Nearly one year into House Republicans' probe of federal loan guarantees to Solyndra, investigators are still looking for "the proverbial smoking gun," as one lawmaker put it.
"We never said there was corruption," House Energy and Commerce Chairman Fred Upton told Roll Call. "We wanted to get to the bottom of the story. How did the taxpayers end up losing $535 million? Why was it that the taxpayers were put last?"
The Michigan Republican's committee has been investigating whether White House officials improperly pressured the Energy Department to issue a $535 million loan guarantee to Solyndra, the now-bankrupt solar panel company whose offices were raided by the FBI in September.
"We're not done. The investigation's not done. It's been pulling teeth," Upton added.
Rep. Cliff Stearns, the Florida Republican who heads the Energy and Commerce Subcommittee on Oversight and Investigations, offered a more robust opinion about what had been uncovered but conceded investigators did not have all of the pieces.
"Oh, yes," Stearns said when asked if the probe had uncovered evidence of corruption. "There's evidence to show they asked Solyndra to delay people being laid off till after the midterm elections."
He added, "I think we've got the smoke. We need to get access to the White House West Wing to, shall we say, clarify the reasons why this happened."
Documents released show the administration did little when presented with information that Solyndra was a financial risk.
In October 2010, Solyndra executives told the Department of Energy that it was financially teetering and about to lay off workers. The department's chief loan officer, Jonathan Silver, forwarded an email with the news to Ron Klain, who at the time was Vice President Joseph Biden's chief of staff, and Carol Browner, who was then Obama's energy and climate change coordinator.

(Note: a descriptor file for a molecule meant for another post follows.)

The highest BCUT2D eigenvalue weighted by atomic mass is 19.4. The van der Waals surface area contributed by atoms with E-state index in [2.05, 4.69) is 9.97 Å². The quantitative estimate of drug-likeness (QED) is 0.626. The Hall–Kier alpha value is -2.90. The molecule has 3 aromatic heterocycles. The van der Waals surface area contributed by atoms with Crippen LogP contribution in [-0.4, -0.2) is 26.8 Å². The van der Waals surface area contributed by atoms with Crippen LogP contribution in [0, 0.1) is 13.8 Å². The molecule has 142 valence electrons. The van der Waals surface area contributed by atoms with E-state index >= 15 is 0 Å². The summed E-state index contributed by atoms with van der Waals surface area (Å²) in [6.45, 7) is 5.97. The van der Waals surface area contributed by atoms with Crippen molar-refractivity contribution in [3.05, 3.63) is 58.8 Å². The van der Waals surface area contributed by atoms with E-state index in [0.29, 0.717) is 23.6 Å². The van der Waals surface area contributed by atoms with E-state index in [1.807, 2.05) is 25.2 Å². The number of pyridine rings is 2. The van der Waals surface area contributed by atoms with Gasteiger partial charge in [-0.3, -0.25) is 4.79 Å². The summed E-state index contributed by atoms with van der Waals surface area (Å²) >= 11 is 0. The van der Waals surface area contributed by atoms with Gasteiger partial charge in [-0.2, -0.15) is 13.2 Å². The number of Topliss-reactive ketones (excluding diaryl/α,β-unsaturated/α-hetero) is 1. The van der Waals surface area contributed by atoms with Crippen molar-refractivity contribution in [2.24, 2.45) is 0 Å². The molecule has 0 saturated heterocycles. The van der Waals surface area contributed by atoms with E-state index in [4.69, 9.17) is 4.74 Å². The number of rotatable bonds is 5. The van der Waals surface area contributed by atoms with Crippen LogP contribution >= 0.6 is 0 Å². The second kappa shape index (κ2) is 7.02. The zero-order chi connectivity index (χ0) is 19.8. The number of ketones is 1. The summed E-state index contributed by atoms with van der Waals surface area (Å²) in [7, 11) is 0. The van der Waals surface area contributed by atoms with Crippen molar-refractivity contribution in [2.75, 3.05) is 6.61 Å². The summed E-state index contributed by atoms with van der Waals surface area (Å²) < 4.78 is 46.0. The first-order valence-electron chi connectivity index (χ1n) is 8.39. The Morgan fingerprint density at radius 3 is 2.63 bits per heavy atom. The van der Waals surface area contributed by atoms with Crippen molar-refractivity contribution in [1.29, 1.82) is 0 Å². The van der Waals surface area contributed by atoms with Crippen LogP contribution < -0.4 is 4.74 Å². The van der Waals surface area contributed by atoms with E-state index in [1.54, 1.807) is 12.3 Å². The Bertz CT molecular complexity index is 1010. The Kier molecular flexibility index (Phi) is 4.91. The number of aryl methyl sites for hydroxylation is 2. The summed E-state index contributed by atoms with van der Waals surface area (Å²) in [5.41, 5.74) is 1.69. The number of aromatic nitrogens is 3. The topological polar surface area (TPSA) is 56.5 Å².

Emails from associates of George Kaiser, a top political fundraiser whose foundation invested in Solyndra, show the firm then delayed the announcement of those layoffs until Nov. 3 — the day after the midterm elections — "per DOE's request."
Stearns said that would "indicate" the White House told Silver, who has since left DOE, to make that request.
Republicans have asserted that the White House Office of Management and Budget's review of the Energy Department's work on the loan guarantee might have been rushed to accommodate a publicity push.
The Energy Department also later changed the terms of the loan so that investors were first in line to be repaid ahead of taxpayers if the firm failed.
Kaiser met repeatedly with senior White House officials such as Rahm Emanuel, Valerie Jarrett and Pete Rouse in 2009 and 2010.
On January 3, Sen. Kirsten Gillibrand, D-N.Y., raises her right hand as her son Henry messes up her hair while Vice President Joseph R. Biden Jr., delivers the ceremonial swearing-in in the Old Senate Chamber. Gillibrand's other son Theodore, lower right, looks on.
Each year since 1990, CQ Roll Call has reviewed the financial disclosures of all 541 senators, representatives and delegates to determine the 50 richest members of Congress. This year's report, derived from forms covering the calendar year 2012, shows it took a net worth of $6.67 million to crack the exclusive club.